Biconditional Introduction/Proof Rule
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Proof Rule
The Rule of Biconditional Introduction is a valid deduction sequent in propositional logic.
As a proof rule it is expressed in the form:
- If we can conclude both $\phi \implies \psi$ and $\psi \implies \phi$, then we may infer $\phi \iff \psi$.
It can be written:
- $\displaystyle { {\phi \implies \psi \qquad \psi \implies \phi} \over \phi \iff \psi} \iff_i$
Thus it is used to introduce the biconditional operator into a sequent.
Tableau Form
Let $\phi \implies \psi$ and $\psi \implies \phi$ be two conditional statements involving the two propositional formulas $\phi$ and $\psi$ in a tableau proof.
Biconditional Introduction is invoked for $\phi$ and $\psi$ in the following manner:
Pool: | The pooled assumptions of each of $\phi \implies \psi$ and $\psi \implies \phi$ | |||||||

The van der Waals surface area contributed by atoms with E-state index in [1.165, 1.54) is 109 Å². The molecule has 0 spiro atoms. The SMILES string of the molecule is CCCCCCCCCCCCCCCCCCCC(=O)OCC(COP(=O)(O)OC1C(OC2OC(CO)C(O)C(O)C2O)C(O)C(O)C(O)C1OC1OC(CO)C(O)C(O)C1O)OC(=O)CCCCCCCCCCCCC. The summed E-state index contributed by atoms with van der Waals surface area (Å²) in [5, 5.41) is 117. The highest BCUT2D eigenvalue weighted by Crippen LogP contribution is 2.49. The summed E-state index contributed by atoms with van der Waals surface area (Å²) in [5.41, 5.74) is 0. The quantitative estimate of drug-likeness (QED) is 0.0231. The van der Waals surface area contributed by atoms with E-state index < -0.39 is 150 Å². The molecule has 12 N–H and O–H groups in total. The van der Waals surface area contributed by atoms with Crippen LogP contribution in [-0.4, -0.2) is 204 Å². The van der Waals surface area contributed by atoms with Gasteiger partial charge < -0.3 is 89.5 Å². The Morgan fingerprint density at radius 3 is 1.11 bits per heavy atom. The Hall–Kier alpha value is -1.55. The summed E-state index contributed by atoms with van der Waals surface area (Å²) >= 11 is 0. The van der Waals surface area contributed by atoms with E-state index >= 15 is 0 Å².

Formula: | $\phi \iff \psi$ | |||||||
Description: | Biconditional Introduction | |||||||
Depends on: | Both of the lines containing $\phi \implies \psi$ and $\psi \implies \phi$ | |||||||
Abbreviation: | $\mathrm {BI}$ or $\iff \mathcal I$ |
Also known as
Some sources refer to the Biconditional Introduction as the rule of Conditional-Biconditional.
Technical Note
When invoking Biconditional Introduction in a tableau proof, use the {{BiconditionalIntro}}
template:
{{BiconditionalIntro|line|pool|statement|first|second}}
or:
{{BiconditionalIntro|line|pool|statement|first|second|comment}}
where:
line
is the number of the line on the tableau proof where Biconditional Introduction is to be invokedpool
is the combined pool of assumptions of each of the constituents (comma-separated list)statement
is the statement of logic that is to be displayed in the Formula column, without the$ ... $
delimitersfirst
is the first of the two lines of the tableau proof upon which this line directly dependssecond
is the second of the two lines of the tableau proof upon which this line directly dependscomment
is the (optional) comment that is to be displayed in the Notes column.
Sources
- 1964: Donald Kalish and Richard Montague: Logic: Techniques of Formal Reasoning ... (previous) ... (next): $\text{II}$: 'AND', 'OR', 'IF AND ONLY IF': $\S 3$
- 2000: Michael R.A. Huth and Mark D. Ryan: Logic in Computer Science: Modelling and reasoning about systems ... (previous) ... (next): $\S 1.2.5$: An aside: proof by contradiction: Exercises $1.6: \ 7$